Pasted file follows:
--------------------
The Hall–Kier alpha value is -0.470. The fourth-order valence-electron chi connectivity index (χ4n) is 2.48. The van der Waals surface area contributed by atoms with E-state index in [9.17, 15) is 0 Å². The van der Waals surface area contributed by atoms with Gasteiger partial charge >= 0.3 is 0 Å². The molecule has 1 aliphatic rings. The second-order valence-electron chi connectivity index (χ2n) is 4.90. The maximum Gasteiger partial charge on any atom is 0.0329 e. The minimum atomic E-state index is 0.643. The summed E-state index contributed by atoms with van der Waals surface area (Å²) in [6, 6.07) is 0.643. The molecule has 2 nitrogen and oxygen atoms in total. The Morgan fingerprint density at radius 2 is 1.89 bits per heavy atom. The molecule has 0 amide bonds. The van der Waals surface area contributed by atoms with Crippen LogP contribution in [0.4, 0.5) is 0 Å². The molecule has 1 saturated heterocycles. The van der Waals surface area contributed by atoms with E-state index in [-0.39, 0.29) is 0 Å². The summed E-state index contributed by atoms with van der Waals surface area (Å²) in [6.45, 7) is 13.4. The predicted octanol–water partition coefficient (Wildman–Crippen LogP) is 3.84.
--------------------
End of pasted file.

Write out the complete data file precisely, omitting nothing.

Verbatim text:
The Hall–Kier alpha value is -0.470. The fourth-order valence-electron chi connectivity index (χ4n) is 2.48. The van der Waals surface area contributed by atoms with E-state index in [9.17, 15) is 0 Å². The van der Waals surface area contributed by atoms with Gasteiger partial charge >= 0.3 is 0 Å². The molecule has 1 aliphatic rings. The second-order valence-electron chi connectivity index (χ2n) is 4.90. The maximum Gasteiger partial charge on any atom is 0.0329 e. The minimum atomic E-state index is 0.643. The summed E-state index contributed by atoms with van der Waals surface area (Å²) in [6, 6.07) is 0.643. The molecule has 2 nitrogen and oxygen atoms in total. The Morgan fingerprint density at radius 2 is 1.89 bits per heavy atom. The molecule has 0 amide bonds. The van der Waals surface area contributed by atoms with Crippen LogP contribution in [0.4, 0.5) is 0 Å². The molecule has 1 saturated heterocycles. The van der Waals surface area contributed by atoms with E-state index in [-0.39, 0.29) is 0 Å². The summed E-state index contributed by atoms with van der Waals surface area (Å²) in [6.45, 7) is 13.4. The predicted octanol–water partition coefficient (Wildman–Crippen LogP) is 3.84.